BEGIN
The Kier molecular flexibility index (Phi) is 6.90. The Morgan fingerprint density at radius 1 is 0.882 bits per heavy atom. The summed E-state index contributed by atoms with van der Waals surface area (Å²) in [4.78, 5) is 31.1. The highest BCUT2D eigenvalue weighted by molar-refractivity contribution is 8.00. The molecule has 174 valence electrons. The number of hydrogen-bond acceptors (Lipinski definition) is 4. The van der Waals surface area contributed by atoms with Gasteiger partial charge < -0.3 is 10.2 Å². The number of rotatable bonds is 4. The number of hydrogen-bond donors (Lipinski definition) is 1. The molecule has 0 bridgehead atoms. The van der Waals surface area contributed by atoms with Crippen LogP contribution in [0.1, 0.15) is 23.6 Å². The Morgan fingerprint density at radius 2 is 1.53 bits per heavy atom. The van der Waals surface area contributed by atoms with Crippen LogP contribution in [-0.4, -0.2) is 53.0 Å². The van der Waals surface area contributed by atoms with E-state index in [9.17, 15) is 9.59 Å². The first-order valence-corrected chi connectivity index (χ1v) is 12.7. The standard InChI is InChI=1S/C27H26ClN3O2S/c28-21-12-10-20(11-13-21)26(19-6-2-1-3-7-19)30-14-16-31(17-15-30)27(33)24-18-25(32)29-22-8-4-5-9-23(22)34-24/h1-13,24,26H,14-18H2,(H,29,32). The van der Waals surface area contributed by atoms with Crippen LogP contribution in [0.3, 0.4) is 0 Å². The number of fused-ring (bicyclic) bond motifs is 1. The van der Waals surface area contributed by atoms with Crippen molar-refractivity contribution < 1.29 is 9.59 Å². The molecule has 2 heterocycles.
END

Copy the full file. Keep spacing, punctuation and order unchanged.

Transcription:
The Kier molecular flexibility index (Phi) is 6.90. The Morgan fingerprint density at radius 1 is 0.882 bits per heavy atom. The summed E-state index contributed by atoms with van der Waals surface area (Å²) in [4.78, 5) is 31.1. The highest BCUT2D eigenvalue weighted by molar-refractivity contribution is 8.00. The molecule has 174 valence electrons. The number of hydrogen-bond acceptors (Lipinski definition) is 4. The van der Waals surface area contributed by atoms with Gasteiger partial charge < -0.3 is 10.2 Å². The number of rotatable bonds is 4. The number of hydrogen-bond donors (Lipinski definition) is 1. The molecule has 0 bridgehead atoms. The van der Waals surface area contributed by atoms with Crippen LogP contribution in [0.1, 0.15) is 23.6 Å². The Morgan fingerprint density at radius 2 is 1.53 bits per heavy atom. The van der Waals surface area contributed by atoms with Crippen LogP contribution in [-0.4, -0.2) is 53.0 Å². The van der Waals surface area contributed by atoms with E-state index in [9.17, 15) is 9.59 Å². The first-order valence-corrected chi connectivity index (χ1v) is 12.7. The standard InChI is InChI=1S/C27H26ClN3O2S/c28-21-12-10-20(11-13-21)26(19-6-2-1-3-7-19)30-14-16-31(17-15-30)27(33)24-18-25(32)29-22-8-4-5-9-23(22)34-24/h1-13,24,26H,14-18H2,(H,29,32). The van der Waals surface area contributed by atoms with Crippen LogP contribution in [0.3, 0.4) is 0 Å². The number of fused-ring (bicyclic) bond motifs is 1. The van der Waals surface area contributed by atoms with Crippen molar-refractivity contribution < 1.29 is 9.59 Å². The molecule has 2 heterocycles.